Prebiotic research going beyond the gut

October 10, 2018

The human body plays host to a greater number of bacteria and other microbes than the number of human cells. Estimates suggest that there are over 10 trillion bacteria living on or in the body, with the vast majority residing in the colon.1 The gut is also where the majority of the immune system lies. Obviously, this interface of microbes with the immune system has a tremendous influence on health. Probiotic supplementation has traditionally been considered one means of influencing the gut microbiota, and by connection the human immune system, to achieve both local and systemic effects. However, current research points to prebiotics as another potent tool for favorably influencing the human microbial flora and supporting health.

Recently, the International Scientific Association for Prebiotics and Probiotics (ISAPP) defined a prebiotic as “a substrate that is selectively utilized by host microorganisms conferring a health benefit.”2 Generally, prebiotic effects have been associated with various plant-based fibers; however, research is showing that there are other substances that also confer prebiotic benefits.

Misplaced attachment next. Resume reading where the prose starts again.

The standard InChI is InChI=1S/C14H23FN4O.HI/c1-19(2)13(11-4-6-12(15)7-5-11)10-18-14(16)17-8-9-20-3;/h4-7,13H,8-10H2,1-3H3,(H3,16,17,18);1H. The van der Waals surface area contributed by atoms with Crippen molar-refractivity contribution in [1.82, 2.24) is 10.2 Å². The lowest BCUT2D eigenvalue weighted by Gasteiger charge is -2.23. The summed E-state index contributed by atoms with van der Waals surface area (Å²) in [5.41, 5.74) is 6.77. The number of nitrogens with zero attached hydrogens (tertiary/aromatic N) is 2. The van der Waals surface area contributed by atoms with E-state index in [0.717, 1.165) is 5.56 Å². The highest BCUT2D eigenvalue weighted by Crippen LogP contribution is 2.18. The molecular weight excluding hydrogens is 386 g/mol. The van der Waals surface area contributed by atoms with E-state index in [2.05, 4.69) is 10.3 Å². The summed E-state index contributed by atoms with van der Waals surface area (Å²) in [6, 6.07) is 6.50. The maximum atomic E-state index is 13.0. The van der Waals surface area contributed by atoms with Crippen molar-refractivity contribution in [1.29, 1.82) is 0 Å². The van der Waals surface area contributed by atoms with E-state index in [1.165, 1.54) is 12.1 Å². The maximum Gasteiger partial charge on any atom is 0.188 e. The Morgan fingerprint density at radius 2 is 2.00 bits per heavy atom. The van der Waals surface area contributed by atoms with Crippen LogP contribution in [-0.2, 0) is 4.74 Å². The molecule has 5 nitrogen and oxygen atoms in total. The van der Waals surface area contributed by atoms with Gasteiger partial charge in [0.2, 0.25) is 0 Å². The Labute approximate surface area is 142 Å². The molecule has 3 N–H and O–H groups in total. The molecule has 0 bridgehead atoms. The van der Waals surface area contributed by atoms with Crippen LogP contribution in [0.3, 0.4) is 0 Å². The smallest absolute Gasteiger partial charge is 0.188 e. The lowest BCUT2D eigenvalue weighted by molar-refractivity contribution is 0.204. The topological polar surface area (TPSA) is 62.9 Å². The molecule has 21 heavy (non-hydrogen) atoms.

Studies are further highlighting several beneficial clinical outcomes associated with prebiotic intake, not only for digestive health but for other purposes including supporting metabolic, brain, and heart health. Some of the latest research is reviewed here.


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  1. Vemuri R et al. “Gut microbial changes, interactions, and their implications on human lifecycle: an ageing perspective.” BioMed Research International. Published online February 26, 2018.
  2. Gibson GR et al. “Expert consensus document: The International Scientific Association for Probiotics and Prebiotics (ISAPP) consensus statement on the definition and scope of prebiotics.” Nature Reviews. Gastroenterology & Hepatology, vol. 14, no. 8 (August 2017): 491-502
  3. Pinheiro I et al. “A yeast fermentate improves gastrointestinal discomfort and constipation by modulation of the gut microbiome: results from a randomized double-blind placebo-controlled pilot trial.” BMC Complementary and Alternative Medicine. Published online September 4, 2017.
  4. Hume MP et al. “Prebiotic supplementation improves appetite control in children with overweight and obesity: a randomized controlled trial.” American Journal of Clinical Nutrition, vol. 105, no. 4 (April 2017): 790-799
  5. Williams NC et al. “A prebiotic galactooligosaccharide mixture reduces severity of hyperpnoea-induced bronchoconstriction and markers of airway inflammation.” British Journal of Nutrition, vol. 116, no. 5 (September 2016): 798-804
  6. Catry E et al. “Targeting the gut microbiota with inulin-type fructans: preclinical demonstration of a novel approach in the management of endothelial dysfunction.” Gut, vol. 67, no. 2 (February 2018): 271-283